The lack of diversity in EEB means that there are not enough people who understand how institutional racism in academia is going to disproportionately affect you in graduate school, when science budgets are slashed, when you contact people for postdoc placements, and when you go on the job market. Try to get advice from other BIPOC to find job opportunities with mentors who can truly understand what you are facing, as your white colleagues might not understand the power dynamics at play for BIPOC in labs and research groups. The references we included here highlight some of the battles that lie ahead, but these do not include dealing with people who have never had to accept ‘no’ for an answer, seeing your grants get rejected when white colleagues with seemingly equivalent scores are funded, and the emotional turmoil associated with constantly reminding yourself that you do belong in EEB, your papers are ground-breaking and innovative, and you do deserve that grant, that salary, and that raise — and when you achieve these, it is not just out of tokenism. Seek out those colleagues who can help you chart your own successful path despite these obstacles, and avoid those who do not understand that it is not you who needs to try harder.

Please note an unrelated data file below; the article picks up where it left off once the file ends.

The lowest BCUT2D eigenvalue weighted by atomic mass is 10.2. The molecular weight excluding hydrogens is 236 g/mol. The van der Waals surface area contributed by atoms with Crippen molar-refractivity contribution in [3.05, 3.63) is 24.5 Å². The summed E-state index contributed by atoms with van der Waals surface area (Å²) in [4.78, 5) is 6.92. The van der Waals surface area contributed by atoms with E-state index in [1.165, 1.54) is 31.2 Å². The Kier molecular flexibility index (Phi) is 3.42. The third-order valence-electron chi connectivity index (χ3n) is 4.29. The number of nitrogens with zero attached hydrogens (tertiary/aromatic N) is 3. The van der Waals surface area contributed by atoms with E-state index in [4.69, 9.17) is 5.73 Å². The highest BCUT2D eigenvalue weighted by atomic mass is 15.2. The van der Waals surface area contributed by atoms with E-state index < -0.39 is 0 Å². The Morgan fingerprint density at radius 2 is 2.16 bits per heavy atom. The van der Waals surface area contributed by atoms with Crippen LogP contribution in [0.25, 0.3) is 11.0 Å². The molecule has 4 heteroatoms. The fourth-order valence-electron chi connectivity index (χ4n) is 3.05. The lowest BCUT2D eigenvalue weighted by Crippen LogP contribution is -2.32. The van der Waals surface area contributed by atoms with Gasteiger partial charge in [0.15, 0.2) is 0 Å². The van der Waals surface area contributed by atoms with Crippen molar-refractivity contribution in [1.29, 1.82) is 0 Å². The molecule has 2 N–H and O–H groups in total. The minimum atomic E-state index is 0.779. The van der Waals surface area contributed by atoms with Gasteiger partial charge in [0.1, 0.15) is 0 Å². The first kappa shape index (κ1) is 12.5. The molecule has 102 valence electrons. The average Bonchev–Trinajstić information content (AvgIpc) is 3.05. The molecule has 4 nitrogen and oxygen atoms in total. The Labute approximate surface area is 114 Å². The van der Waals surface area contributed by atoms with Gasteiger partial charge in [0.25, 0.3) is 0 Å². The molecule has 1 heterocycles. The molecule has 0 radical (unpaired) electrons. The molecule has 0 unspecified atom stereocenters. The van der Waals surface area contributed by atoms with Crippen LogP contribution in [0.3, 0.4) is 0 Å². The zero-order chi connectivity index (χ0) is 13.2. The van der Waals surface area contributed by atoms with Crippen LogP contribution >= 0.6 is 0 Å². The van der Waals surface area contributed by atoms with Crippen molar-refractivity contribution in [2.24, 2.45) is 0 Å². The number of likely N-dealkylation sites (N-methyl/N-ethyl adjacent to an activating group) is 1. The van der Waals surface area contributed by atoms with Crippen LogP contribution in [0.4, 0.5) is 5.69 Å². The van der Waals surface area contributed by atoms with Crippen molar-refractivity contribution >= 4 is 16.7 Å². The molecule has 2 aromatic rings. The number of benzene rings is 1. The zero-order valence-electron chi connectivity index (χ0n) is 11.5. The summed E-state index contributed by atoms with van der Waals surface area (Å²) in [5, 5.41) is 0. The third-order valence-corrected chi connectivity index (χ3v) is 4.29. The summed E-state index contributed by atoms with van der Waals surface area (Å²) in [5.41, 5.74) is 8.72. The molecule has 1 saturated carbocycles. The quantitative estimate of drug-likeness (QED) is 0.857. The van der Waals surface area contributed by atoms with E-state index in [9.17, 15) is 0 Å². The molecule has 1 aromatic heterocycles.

Speak up, strategically

The barriers experienced by women of colour in particular are unique, and are not just a hybrid of the difficulties faced as a woman and as a person of colour. In majority-white cultures, women of colour have often ended up in some of the poorest paid and most precarious jobs, especially those involving service to others. This is often replicated within universities and leads to a specific type of implicit bias, such as assumptions that you are not the leader of a research team but more a junior member. One effective defence is to be quick to introduce yourself in the way you want to be known, but this can also be draining and can come with risks.

Speaking up only works if you are being heard. BIPOC know that their voices are listened to and perceived differently than white voices. You can still watch and learn some strategies from those with voices that are heard more easily than yours. While biases persist and you are not truly allowed to speak in the same register, you can still employ some of the same arguments to support your ideas. If you feel you cannot speak out, perhaps seek an ally on your team to do so. Insist that your contributions be recognized, even if this means uncomfortable conversations about things like authorship. Our experience is that this will sometimes open your colleague’s eyes, and result in an apology and ultimately a better working relationship.